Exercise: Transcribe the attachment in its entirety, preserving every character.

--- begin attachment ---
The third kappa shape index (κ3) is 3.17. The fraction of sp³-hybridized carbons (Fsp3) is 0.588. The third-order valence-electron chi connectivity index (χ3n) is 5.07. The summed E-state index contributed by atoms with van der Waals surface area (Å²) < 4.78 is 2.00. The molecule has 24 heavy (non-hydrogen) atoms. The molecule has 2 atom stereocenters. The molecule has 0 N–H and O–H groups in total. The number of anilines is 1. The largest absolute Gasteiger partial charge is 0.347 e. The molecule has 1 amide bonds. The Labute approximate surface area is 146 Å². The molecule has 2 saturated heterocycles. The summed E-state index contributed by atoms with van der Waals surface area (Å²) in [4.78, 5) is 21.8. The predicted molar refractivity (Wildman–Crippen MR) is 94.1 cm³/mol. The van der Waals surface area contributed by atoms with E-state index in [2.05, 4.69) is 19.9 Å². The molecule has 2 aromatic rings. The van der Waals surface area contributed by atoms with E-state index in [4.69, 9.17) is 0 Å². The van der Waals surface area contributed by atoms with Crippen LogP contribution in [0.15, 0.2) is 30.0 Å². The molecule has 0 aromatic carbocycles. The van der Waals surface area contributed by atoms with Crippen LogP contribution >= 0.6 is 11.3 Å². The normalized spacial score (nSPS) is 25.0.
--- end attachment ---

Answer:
The third kappa shape index (κ3) is 3.17. The fraction of sp³-hybridized carbons (Fsp3) is 0.588. The third-order valence-electron chi connectivity index (χ3n) is 5.07. The summed E-state index contributed by atoms with van der Waals surface area (Å²) < 4.78 is 2.00. The molecule has 24 heavy (non-hydrogen) atoms. The molecule has 2 atom stereocenters. The molecule has 0 N–H and O–H groups in total. The number of anilines is 1. The largest absolute Gasteiger partial charge is 0.347 e. The molecule has 1 amide bonds. The Labute approximate surface area is 146 Å². The molecule has 2 saturated heterocycles. The summed E-state index contributed by atoms with van der Waals surface area (Å²) in [4.78, 5) is 21.8. The predicted molar refractivity (Wildman–Crippen MR) is 94.1 cm³/mol. The van der Waals surface area contributed by atoms with E-state index in [2.05, 4.69) is 19.9 Å². The molecule has 2 aromatic rings. The van der Waals surface area contributed by atoms with E-state index in [4.69, 9.17) is 0 Å². The van der Waals surface area contributed by atoms with Crippen LogP contribution in [0.15, 0.2) is 30.0 Å². The molecule has 0 aromatic carbocycles. The van der Waals surface area contributed by atoms with Crippen LogP contribution >= 0.6 is 11.3 Å². The normalized spacial score (nSPS) is 25.0.